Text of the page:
Speaking of which, to return to the Braveheart comparison Mel Gibson is playing William Wallace, and it’s fucking scary how accurate that is. Lowly civilian, who wants nothing to do with the war against the English, loses a family member to the English, takes violent revenge then joins up with the country army and builds a small group of guerrilla warriors to fight. I was much less invested in Benjamin’s story, for one thing I never bought into his apparent patriotism, he openly went against the county to be a pacifist and only joined for personal reasons, for another he was a much less interesting Wallace. Where Wallace had the charisma to back up why he was leading these people Benjamin was much less expressive and granted that could’ve been intentional, here’s a guy who’s lost his wife and son, his home’s burned to the ground, he’s got a lot of guilt regarding his role in the French/Indian War a few years back and now he’s at War again, he’s not likely to be a fun-loving chap and if that’s the case then Gibson managed a fine job with the character, I just didn’t care for him.
On the other side of things, Jason Isaacs pulls out another great bastard role as Tavington, I mean talk about cunts, this guy took the cake. He kills a boy in his first two minutes on screen, orders the deaths of wounded soldiers, burns homes to the ground just as punishment, the guy was a dickhole, and Isaacs just relished in the role, I don’t know what it is about the guy but he plays such a great bastard in everything he does and this is no exception. That is until they start getting ridiculous with him, eventually Tavington does start to get old with his bastardry and by the time he gets to the church burning – a scene with zero historical basis by the way – it’s gone from sadistic bastard to just plain silly. To the film’s credit Tavington is singled out as being overly violent and brutal but once he’s let off the chain he just goes way too far, we already hate the guy and now he’s ordering open massacres. I just didn’t buy into it and the fact that the church was entirely made up – among other various anti-British sentiments – just sealed the film for me as bullshit, I don’t mean to take away from Isaac’s performance but the writing of the character just got out of hand.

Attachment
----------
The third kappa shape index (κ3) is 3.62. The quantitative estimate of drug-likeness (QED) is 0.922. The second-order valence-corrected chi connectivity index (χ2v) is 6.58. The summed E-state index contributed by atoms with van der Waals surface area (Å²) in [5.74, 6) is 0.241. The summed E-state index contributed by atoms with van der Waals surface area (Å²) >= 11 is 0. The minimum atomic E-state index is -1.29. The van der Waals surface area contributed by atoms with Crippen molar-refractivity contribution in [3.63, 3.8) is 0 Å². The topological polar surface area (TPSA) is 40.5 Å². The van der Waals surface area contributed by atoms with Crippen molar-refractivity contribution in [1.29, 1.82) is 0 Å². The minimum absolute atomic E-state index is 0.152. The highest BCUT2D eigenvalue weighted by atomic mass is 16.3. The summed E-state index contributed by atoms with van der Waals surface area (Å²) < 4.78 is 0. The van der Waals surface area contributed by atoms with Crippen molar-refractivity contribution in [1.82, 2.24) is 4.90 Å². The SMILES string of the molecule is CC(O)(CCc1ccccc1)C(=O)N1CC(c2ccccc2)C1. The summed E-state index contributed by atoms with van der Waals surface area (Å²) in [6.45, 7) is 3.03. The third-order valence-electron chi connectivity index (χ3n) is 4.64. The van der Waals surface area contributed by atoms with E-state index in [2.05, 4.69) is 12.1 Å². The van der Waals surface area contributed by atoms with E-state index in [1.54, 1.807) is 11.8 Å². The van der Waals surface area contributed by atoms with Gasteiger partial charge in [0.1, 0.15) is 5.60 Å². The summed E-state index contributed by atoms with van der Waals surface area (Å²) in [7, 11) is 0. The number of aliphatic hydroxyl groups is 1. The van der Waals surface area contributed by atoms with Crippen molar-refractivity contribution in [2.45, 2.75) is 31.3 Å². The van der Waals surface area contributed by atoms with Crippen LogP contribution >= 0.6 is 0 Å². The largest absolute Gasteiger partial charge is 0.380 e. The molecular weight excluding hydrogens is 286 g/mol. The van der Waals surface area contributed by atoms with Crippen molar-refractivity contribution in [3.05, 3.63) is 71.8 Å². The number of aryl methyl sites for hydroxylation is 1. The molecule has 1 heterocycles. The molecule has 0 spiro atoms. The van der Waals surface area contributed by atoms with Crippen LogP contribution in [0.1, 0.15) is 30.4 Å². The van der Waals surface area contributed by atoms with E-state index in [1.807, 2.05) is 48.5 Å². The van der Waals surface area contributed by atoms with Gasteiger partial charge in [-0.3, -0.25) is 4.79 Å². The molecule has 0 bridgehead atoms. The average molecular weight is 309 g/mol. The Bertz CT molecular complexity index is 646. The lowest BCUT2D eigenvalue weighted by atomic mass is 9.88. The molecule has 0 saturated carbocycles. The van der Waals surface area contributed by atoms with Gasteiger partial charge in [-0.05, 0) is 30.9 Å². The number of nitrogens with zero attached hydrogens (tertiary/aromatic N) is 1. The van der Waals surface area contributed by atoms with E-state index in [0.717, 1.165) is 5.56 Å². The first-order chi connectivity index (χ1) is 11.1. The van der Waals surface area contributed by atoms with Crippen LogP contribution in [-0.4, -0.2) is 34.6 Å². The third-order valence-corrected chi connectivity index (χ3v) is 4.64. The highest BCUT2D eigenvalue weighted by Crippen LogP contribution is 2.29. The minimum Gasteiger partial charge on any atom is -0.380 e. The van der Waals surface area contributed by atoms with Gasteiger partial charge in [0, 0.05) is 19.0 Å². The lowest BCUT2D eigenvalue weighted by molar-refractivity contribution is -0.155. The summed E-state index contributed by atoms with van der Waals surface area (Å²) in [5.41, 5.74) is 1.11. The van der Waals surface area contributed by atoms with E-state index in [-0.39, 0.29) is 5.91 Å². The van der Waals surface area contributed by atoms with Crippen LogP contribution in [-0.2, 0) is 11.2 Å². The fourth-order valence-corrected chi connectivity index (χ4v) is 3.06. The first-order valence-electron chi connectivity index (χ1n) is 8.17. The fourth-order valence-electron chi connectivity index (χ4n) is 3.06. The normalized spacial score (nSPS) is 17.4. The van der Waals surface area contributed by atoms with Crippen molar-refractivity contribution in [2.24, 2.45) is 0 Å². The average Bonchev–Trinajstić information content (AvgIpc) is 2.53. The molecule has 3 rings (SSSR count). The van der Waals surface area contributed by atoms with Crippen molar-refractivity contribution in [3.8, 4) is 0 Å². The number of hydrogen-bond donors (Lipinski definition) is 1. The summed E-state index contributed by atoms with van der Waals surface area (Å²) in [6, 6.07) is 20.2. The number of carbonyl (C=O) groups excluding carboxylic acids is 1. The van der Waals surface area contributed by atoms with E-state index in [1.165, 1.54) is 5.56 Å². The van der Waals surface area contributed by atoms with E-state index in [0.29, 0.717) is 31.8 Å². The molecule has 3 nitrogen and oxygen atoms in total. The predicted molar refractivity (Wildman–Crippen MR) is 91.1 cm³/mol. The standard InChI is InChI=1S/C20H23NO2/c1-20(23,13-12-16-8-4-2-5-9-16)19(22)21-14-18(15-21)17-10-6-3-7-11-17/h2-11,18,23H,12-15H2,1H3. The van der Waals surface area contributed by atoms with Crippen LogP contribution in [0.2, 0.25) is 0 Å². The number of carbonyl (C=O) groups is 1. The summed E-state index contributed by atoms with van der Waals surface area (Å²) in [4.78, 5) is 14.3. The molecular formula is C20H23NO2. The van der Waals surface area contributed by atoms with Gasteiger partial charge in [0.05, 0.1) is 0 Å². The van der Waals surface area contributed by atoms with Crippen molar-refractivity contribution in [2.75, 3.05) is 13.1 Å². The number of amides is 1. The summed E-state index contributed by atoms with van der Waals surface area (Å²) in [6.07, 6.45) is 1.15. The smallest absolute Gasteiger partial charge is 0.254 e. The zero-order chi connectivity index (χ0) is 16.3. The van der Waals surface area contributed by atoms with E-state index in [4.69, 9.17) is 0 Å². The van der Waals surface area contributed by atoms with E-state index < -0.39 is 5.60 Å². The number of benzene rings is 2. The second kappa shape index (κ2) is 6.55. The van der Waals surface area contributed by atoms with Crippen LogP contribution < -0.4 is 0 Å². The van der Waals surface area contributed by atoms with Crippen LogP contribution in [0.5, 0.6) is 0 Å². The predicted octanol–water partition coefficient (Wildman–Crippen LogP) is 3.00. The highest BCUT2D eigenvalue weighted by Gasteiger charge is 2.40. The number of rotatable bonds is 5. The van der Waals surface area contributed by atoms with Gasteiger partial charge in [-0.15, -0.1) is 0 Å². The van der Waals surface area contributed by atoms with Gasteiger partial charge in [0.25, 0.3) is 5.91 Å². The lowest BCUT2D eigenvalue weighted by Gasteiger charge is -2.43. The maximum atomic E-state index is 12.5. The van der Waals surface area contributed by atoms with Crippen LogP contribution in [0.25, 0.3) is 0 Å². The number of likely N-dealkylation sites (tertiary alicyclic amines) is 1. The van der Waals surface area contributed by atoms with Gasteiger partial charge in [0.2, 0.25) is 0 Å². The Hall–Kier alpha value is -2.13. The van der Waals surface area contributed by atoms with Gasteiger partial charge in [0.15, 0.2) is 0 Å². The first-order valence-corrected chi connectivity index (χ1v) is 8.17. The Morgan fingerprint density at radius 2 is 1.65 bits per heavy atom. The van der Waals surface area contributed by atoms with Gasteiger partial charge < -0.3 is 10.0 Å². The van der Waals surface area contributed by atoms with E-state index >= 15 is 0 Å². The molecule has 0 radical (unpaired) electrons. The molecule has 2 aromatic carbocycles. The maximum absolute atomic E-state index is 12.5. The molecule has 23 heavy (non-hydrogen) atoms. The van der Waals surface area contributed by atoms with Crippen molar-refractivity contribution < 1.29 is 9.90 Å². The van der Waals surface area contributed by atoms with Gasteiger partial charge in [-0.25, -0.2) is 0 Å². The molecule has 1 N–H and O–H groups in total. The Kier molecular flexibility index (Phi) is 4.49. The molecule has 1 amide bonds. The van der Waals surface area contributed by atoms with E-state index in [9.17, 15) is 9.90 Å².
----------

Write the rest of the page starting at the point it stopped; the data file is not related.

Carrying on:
Of course what would you expect from the man behind Independence Day – and Holy shit I just realised that this is a fucking prequel to that piece of shit. I think it’s fair to say I don’t like Roland Emmerich movies, Universal Soldier works as an action movies but that’s held up by Van Damme and Lundgren, everything else he’s done has just been underwritten and overlong. This is about as close as he’s gotten to Universal Soldier in terms of quality but it’s still not enough, nothing really stands out, it’s the problem with making the film this long there’s just so much of the same thing happening over and over that very little of it actually makes an impact.
Not that I’m saying it’s a complete failure, towards the end of the second act things do get a little more interesting, Benjamin walks into the lion’s den and performs a double-bluff on Cornwallis to free his men so in return Tavington does some pretty fucking heinous acts that put the film into some really dark territory. I won’t take that away from the film, there are so dark elements to it but I’ve already said it gets too much so by the end when Benjamin is rallying the troops behind a flag to make the final charge I just found it to be silly.
I’m pretty much done with this review, I honestly didn’t care for The Patriot and I don’t care to go on about it any further. It’s too long of a runtime for too short of a story, Gibson and Isaacs make for a good pair of enemies but Gibson isn’t given enough to make me like him and Isaacs is given too much to make me hate him and the few good moments are lost among repeated segments and historical inaccuracies made up just to make the British more hateable.
Like we need a reason for that.
6/10, it’s scraping a pass but only just.